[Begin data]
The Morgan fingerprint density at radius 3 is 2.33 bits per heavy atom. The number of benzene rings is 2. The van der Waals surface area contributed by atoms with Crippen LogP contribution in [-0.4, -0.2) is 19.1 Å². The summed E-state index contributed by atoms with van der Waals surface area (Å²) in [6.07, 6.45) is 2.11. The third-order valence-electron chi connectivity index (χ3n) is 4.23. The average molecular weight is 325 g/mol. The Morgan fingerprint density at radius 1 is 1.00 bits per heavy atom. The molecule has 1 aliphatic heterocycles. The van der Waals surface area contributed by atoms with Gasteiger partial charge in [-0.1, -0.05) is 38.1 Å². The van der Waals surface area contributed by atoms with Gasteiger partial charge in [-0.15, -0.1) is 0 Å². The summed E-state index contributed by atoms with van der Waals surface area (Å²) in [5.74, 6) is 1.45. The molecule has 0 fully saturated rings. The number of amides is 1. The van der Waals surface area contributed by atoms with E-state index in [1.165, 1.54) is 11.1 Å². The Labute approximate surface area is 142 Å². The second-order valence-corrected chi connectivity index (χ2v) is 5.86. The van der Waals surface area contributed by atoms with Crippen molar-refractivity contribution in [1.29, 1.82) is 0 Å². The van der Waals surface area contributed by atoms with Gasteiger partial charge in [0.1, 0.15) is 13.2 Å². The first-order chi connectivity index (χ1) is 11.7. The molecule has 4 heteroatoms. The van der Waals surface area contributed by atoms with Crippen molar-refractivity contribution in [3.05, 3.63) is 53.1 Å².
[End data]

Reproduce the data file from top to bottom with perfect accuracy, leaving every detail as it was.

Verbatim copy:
The Morgan fingerprint density at radius 3 is 2.33 bits per heavy atom. The number of benzene rings is 2. The van der Waals surface area contributed by atoms with Crippen LogP contribution in [-0.4, -0.2) is 19.1 Å². The summed E-state index contributed by atoms with van der Waals surface area (Å²) in [6.07, 6.45) is 2.11. The third-order valence-electron chi connectivity index (χ3n) is 4.23. The average molecular weight is 325 g/mol. The Morgan fingerprint density at radius 1 is 1.00 bits per heavy atom. The molecule has 1 aliphatic heterocycles. The van der Waals surface area contributed by atoms with Gasteiger partial charge in [-0.1, -0.05) is 38.1 Å². The van der Waals surface area contributed by atoms with Gasteiger partial charge in [-0.15, -0.1) is 0 Å². The summed E-state index contributed by atoms with van der Waals surface area (Å²) in [5.74, 6) is 1.45. The molecule has 0 fully saturated rings. The number of amides is 1. The van der Waals surface area contributed by atoms with E-state index in [1.165, 1.54) is 11.1 Å². The Labute approximate surface area is 142 Å². The second-order valence-corrected chi connectivity index (χ2v) is 5.86. The van der Waals surface area contributed by atoms with Crippen molar-refractivity contribution in [1.29, 1.82) is 0 Å². The van der Waals surface area contributed by atoms with Gasteiger partial charge in [0.1, 0.15) is 13.2 Å². The first-order chi connectivity index (χ1) is 11.7. The molecule has 4 heteroatoms. The van der Waals surface area contributed by atoms with Crippen molar-refractivity contribution in [3.05, 3.63) is 53.1 Å².